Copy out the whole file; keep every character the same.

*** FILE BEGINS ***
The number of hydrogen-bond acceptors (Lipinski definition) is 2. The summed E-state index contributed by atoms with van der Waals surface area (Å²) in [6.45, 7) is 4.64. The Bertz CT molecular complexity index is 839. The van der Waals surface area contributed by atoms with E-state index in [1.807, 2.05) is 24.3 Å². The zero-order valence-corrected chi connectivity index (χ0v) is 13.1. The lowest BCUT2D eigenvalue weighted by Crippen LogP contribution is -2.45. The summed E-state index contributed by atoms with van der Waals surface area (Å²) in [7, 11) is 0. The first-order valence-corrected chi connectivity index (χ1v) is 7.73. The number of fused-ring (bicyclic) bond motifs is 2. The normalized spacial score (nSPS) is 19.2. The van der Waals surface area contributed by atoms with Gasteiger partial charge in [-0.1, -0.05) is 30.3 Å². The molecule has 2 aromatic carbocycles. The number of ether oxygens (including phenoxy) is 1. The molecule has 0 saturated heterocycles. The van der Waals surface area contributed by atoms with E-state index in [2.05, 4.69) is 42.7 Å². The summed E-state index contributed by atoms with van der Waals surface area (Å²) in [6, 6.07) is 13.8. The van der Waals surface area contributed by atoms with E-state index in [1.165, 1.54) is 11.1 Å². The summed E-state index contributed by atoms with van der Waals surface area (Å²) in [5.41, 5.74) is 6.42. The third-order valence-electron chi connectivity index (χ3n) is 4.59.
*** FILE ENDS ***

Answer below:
The number of hydrogen-bond acceptors (Lipinski definition) is 2. The summed E-state index contributed by atoms with van der Waals surface area (Å²) in [6.45, 7) is 4.64. The Bertz CT molecular complexity index is 839. The van der Waals surface area contributed by atoms with E-state index in [1.807, 2.05) is 24.3 Å². The zero-order valence-corrected chi connectivity index (χ0v) is 13.1. The lowest BCUT2D eigenvalue weighted by Crippen LogP contribution is -2.45. The summed E-state index contributed by atoms with van der Waals surface area (Å²) in [7, 11) is 0. The first-order valence-corrected chi connectivity index (χ1v) is 7.73. The number of fused-ring (bicyclic) bond motifs is 2. The normalized spacial score (nSPS) is 19.2. The van der Waals surface area contributed by atoms with Gasteiger partial charge in [-0.1, -0.05) is 30.3 Å². The molecule has 2 aromatic carbocycles. The number of ether oxygens (including phenoxy) is 1. The molecule has 0 saturated heterocycles. The van der Waals surface area contributed by atoms with E-state index in [2.05, 4.69) is 42.7 Å². The summed E-state index contributed by atoms with van der Waals surface area (Å²) in [6, 6.07) is 13.8. The van der Waals surface area contributed by atoms with E-state index in [1.165, 1.54) is 11.1 Å². The summed E-state index contributed by atoms with van der Waals surface area (Å²) in [5.41, 5.74) is 6.42. The third-order valence-electron chi connectivity index (χ3n) is 4.59.